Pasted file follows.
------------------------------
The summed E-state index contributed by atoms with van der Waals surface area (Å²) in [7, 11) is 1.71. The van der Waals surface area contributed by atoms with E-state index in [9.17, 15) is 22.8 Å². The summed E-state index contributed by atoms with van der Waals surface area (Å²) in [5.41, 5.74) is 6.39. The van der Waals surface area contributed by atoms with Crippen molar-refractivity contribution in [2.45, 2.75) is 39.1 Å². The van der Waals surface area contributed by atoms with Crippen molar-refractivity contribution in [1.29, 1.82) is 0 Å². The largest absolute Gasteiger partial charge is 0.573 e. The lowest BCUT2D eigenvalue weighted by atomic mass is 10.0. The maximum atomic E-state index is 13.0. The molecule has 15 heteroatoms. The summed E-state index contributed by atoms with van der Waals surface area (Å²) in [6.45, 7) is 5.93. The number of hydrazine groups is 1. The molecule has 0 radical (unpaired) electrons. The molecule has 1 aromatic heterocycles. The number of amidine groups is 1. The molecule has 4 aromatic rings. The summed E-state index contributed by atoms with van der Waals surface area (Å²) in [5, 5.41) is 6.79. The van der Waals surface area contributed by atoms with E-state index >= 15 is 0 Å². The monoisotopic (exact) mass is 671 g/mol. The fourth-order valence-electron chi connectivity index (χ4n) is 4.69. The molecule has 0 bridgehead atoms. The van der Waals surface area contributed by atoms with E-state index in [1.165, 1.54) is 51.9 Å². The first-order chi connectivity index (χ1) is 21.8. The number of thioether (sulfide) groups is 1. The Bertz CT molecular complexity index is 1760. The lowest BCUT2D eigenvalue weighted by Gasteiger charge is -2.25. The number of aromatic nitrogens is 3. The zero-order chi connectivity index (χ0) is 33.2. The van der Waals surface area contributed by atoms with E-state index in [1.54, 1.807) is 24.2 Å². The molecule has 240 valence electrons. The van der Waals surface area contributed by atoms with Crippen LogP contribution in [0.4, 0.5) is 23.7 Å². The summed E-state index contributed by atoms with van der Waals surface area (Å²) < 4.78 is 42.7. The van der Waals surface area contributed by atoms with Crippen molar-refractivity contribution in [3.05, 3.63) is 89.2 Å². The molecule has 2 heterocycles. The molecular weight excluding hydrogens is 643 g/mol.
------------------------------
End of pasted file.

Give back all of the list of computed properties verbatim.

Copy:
The summed E-state index contributed by atoms with van der Waals surface area (Å²) in [7, 11) is 1.71. The van der Waals surface area contributed by atoms with E-state index in [9.17, 15) is 22.8 Å². The summed E-state index contributed by atoms with van der Waals surface area (Å²) in [5.41, 5.74) is 6.39. The van der Waals surface area contributed by atoms with Crippen molar-refractivity contribution in [2.45, 2.75) is 39.1 Å². The van der Waals surface area contributed by atoms with Crippen molar-refractivity contribution in [1.29, 1.82) is 0 Å². The largest absolute Gasteiger partial charge is 0.573 e. The lowest BCUT2D eigenvalue weighted by atomic mass is 10.0. The maximum atomic E-state index is 13.0. The molecule has 15 heteroatoms. The summed E-state index contributed by atoms with van der Waals surface area (Å²) in [6.45, 7) is 5.93. The number of hydrazine groups is 1. The molecule has 0 radical (unpaired) electrons. The molecule has 1 aromatic heterocycles. The number of amidine groups is 1. The molecule has 4 aromatic rings. The summed E-state index contributed by atoms with van der Waals surface area (Å²) in [5, 5.41) is 6.79. The van der Waals surface area contributed by atoms with E-state index >= 15 is 0 Å². The monoisotopic (exact) mass is 671 g/mol. The fourth-order valence-electron chi connectivity index (χ4n) is 4.69. The molecule has 0 bridgehead atoms. The van der Waals surface area contributed by atoms with E-state index in [1.165, 1.54) is 51.9 Å². The first-order chi connectivity index (χ1) is 21.8. The number of thioether (sulfide) groups is 1. The Bertz CT molecular complexity index is 1760. The lowest BCUT2D eigenvalue weighted by Gasteiger charge is -2.25. The number of aromatic nitrogens is 3. The zero-order chi connectivity index (χ0) is 33.2. The van der Waals surface area contributed by atoms with E-state index in [1.54, 1.807) is 24.2 Å². The molecule has 240 valence electrons. The van der Waals surface area contributed by atoms with Crippen LogP contribution in [0.4, 0.5) is 23.7 Å². The summed E-state index contributed by atoms with van der Waals surface area (Å²) < 4.78 is 42.7. The van der Waals surface area contributed by atoms with Crippen molar-refractivity contribution in [3.05, 3.63) is 89.2 Å². The molecule has 2 heterocycles. The molecular weight excluding hydrogens is 643 g/mol.